RIP, David G. Lockwood
October 18, 2007
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David G. Lockwood has died, reports the Linguist List.
David Lockwood was one of my professors when I did my degree in linguistics at Michigan State in the 70’s. He was (and remained, I think) an adherent of “stratificationalism,” a kind of constraint-based network theory of language. His classes were the closest I had to mathematical (remember, this was in the heyday of symbolist linguistic theory). I also took historical linguistics, structural (descriptive) linguistics and phonology from him. I never took any Slavic language or linguistics classes from him, mores the pity.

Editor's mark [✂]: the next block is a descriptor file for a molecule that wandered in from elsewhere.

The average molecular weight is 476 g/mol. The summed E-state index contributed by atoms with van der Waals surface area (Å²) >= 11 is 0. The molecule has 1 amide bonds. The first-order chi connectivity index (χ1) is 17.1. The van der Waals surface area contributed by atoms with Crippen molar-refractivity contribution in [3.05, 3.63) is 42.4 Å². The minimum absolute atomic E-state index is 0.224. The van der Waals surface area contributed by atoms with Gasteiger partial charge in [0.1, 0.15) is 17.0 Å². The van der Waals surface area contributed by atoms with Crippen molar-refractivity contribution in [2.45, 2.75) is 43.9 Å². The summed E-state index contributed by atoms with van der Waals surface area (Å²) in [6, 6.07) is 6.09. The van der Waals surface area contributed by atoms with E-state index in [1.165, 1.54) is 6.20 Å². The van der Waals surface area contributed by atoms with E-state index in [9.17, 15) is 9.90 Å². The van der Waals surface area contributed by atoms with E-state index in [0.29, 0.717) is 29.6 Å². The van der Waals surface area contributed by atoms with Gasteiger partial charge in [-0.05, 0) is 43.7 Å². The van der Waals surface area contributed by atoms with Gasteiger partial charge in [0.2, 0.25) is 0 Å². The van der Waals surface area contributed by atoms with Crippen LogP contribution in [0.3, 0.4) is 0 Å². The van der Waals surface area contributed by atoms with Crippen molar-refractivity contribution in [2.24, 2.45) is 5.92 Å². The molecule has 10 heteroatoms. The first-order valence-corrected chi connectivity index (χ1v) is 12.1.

Lockwood was quirky and interesting. He cared deeply about his research; he was, perhaps, the first professor I knew who ‘had a view’ with respect to theory, and cared that that theory be expanded upon and ‘win’ in the marketplace of ideas (I met many others later on, of course). I think, too, using his Intro to Stratificational Linguistics and his edited Readings in Stratificational Linguistics was the first time I knew the author of a non-introductory textbook. (My first linguistic professor, Julia S. Falk, wrote the Introduction to Linguistics we used; but it was an overview book). I really wish I’d had a chance to talk about computational linguistics with him, and how stratificational theory fits into that.
I learned a lot from David Lockwood, and I’m grateful to have known him.